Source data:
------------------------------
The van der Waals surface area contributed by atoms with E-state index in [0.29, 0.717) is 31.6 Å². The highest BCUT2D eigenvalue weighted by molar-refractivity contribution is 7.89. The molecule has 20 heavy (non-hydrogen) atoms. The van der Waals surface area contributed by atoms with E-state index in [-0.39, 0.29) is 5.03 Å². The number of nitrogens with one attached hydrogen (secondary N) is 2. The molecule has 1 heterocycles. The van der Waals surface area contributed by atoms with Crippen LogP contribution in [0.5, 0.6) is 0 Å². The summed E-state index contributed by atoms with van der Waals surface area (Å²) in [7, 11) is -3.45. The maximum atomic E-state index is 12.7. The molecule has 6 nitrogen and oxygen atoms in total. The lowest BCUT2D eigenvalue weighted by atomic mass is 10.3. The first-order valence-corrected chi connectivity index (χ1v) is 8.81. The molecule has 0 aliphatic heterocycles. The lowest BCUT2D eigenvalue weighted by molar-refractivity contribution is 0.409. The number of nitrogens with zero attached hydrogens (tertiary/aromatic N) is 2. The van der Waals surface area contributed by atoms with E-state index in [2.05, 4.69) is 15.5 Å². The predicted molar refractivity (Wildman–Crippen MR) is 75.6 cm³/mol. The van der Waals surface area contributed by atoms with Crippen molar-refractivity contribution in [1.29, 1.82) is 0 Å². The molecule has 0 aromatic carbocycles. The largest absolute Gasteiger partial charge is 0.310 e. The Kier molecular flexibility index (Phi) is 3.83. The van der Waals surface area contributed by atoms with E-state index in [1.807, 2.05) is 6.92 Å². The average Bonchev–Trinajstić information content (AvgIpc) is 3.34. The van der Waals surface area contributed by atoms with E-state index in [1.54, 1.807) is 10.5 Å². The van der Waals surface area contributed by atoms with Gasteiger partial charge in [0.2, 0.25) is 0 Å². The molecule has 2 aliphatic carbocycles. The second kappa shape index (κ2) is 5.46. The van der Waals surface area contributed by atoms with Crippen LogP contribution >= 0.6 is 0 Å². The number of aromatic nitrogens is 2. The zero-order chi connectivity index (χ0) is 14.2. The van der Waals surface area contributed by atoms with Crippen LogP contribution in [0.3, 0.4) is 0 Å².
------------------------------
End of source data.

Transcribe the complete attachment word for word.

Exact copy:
The van der Waals surface area contributed by atoms with E-state index in [0.29, 0.717) is 31.6 Å². The highest BCUT2D eigenvalue weighted by molar-refractivity contribution is 7.89. The molecule has 20 heavy (non-hydrogen) atoms. The van der Waals surface area contributed by atoms with E-state index in [-0.39, 0.29) is 5.03 Å². The number of nitrogens with one attached hydrogen (secondary N) is 2. The molecule has 1 heterocycles. The van der Waals surface area contributed by atoms with Crippen LogP contribution in [0.5, 0.6) is 0 Å². The summed E-state index contributed by atoms with van der Waals surface area (Å²) in [7, 11) is -3.45. The maximum atomic E-state index is 12.7. The molecule has 6 nitrogen and oxygen atoms in total. The lowest BCUT2D eigenvalue weighted by atomic mass is 10.3. The first-order valence-corrected chi connectivity index (χ1v) is 8.81. The molecule has 0 aliphatic heterocycles. The lowest BCUT2D eigenvalue weighted by molar-refractivity contribution is 0.409. The number of nitrogens with zero attached hydrogens (tertiary/aromatic N) is 2. The van der Waals surface area contributed by atoms with E-state index in [2.05, 4.69) is 15.5 Å². The predicted molar refractivity (Wildman–Crippen MR) is 75.6 cm³/mol. The van der Waals surface area contributed by atoms with Crippen molar-refractivity contribution in [1.29, 1.82) is 0 Å². The molecule has 0 aromatic carbocycles. The largest absolute Gasteiger partial charge is 0.310 e. The Kier molecular flexibility index (Phi) is 3.83. The van der Waals surface area contributed by atoms with E-state index in [1.807, 2.05) is 6.92 Å². The average Bonchev–Trinajstić information content (AvgIpc) is 3.34. The van der Waals surface area contributed by atoms with E-state index in [1.54, 1.807) is 10.5 Å². The van der Waals surface area contributed by atoms with Gasteiger partial charge in [0.2, 0.25) is 0 Å². The molecule has 2 aliphatic carbocycles. The second kappa shape index (κ2) is 5.46. The van der Waals surface area contributed by atoms with Crippen LogP contribution >= 0.6 is 0 Å². The number of aromatic nitrogens is 2. The zero-order chi connectivity index (χ0) is 14.2. The van der Waals surface area contributed by atoms with Crippen LogP contribution in [0.3, 0.4) is 0 Å².